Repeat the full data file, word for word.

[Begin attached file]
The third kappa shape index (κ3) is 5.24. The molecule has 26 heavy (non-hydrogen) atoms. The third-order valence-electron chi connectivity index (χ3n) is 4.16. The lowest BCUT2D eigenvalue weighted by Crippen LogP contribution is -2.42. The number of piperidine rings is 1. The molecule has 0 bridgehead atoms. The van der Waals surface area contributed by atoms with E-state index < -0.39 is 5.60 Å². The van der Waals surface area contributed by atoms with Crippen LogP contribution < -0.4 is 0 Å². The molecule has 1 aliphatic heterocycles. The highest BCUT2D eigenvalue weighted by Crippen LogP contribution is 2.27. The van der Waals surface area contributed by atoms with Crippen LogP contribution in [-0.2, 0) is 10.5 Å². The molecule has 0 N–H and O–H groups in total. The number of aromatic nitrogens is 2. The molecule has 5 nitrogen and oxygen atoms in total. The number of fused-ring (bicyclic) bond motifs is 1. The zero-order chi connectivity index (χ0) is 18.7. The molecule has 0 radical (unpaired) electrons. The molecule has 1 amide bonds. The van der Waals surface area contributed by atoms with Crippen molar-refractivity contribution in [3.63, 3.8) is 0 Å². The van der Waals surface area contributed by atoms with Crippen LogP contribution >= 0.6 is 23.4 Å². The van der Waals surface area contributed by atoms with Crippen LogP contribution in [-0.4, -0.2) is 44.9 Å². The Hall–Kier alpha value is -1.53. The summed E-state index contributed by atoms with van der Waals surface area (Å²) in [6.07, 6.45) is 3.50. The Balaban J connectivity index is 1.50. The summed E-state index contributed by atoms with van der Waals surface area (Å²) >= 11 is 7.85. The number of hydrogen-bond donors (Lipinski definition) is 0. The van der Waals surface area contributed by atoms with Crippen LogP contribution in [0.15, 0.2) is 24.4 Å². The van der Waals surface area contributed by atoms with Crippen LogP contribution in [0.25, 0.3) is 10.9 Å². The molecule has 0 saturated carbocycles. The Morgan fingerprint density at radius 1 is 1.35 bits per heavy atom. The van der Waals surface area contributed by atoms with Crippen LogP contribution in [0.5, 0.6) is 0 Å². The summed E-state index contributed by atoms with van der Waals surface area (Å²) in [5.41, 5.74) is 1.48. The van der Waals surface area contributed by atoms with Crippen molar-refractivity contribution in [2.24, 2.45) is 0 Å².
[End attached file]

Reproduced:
The third kappa shape index (κ3) is 5.24. The molecule has 26 heavy (non-hydrogen) atoms. The third-order valence-electron chi connectivity index (χ3n) is 4.16. The lowest BCUT2D eigenvalue weighted by Crippen LogP contribution is -2.42. The number of piperidine rings is 1. The molecule has 0 bridgehead atoms. The van der Waals surface area contributed by atoms with E-state index < -0.39 is 5.60 Å². The van der Waals surface area contributed by atoms with Crippen LogP contribution < -0.4 is 0 Å². The molecule has 1 aliphatic heterocycles. The highest BCUT2D eigenvalue weighted by Crippen LogP contribution is 2.27. The van der Waals surface area contributed by atoms with Crippen LogP contribution in [-0.2, 0) is 10.5 Å². The molecule has 0 N–H and O–H groups in total. The number of aromatic nitrogens is 2. The molecule has 5 nitrogen and oxygen atoms in total. The number of fused-ring (bicyclic) bond motifs is 1. The zero-order chi connectivity index (χ0) is 18.7. The molecule has 0 radical (unpaired) electrons. The molecule has 1 amide bonds. The van der Waals surface area contributed by atoms with Crippen molar-refractivity contribution in [3.63, 3.8) is 0 Å². The van der Waals surface area contributed by atoms with Crippen LogP contribution >= 0.6 is 23.4 Å². The van der Waals surface area contributed by atoms with Crippen LogP contribution in [-0.4, -0.2) is 44.9 Å². The Hall–Kier alpha value is -1.53. The summed E-state index contributed by atoms with van der Waals surface area (Å²) in [6.07, 6.45) is 3.50. The Balaban J connectivity index is 1.50. The summed E-state index contributed by atoms with van der Waals surface area (Å²) >= 11 is 7.85. The number of hydrogen-bond donors (Lipinski definition) is 0. The van der Waals surface area contributed by atoms with Crippen LogP contribution in [0.15, 0.2) is 24.4 Å². The van der Waals surface area contributed by atoms with Crippen LogP contribution in [0.25, 0.3) is 10.9 Å². The molecule has 0 saturated carbocycles. The Morgan fingerprint density at radius 1 is 1.35 bits per heavy atom. The van der Waals surface area contributed by atoms with Crippen LogP contribution in [0.5, 0.6) is 0 Å². The summed E-state index contributed by atoms with van der Waals surface area (Å²) in [5.41, 5.74) is 1.48. The van der Waals surface area contributed by atoms with Crippen molar-refractivity contribution in [2.24, 2.45) is 0 Å².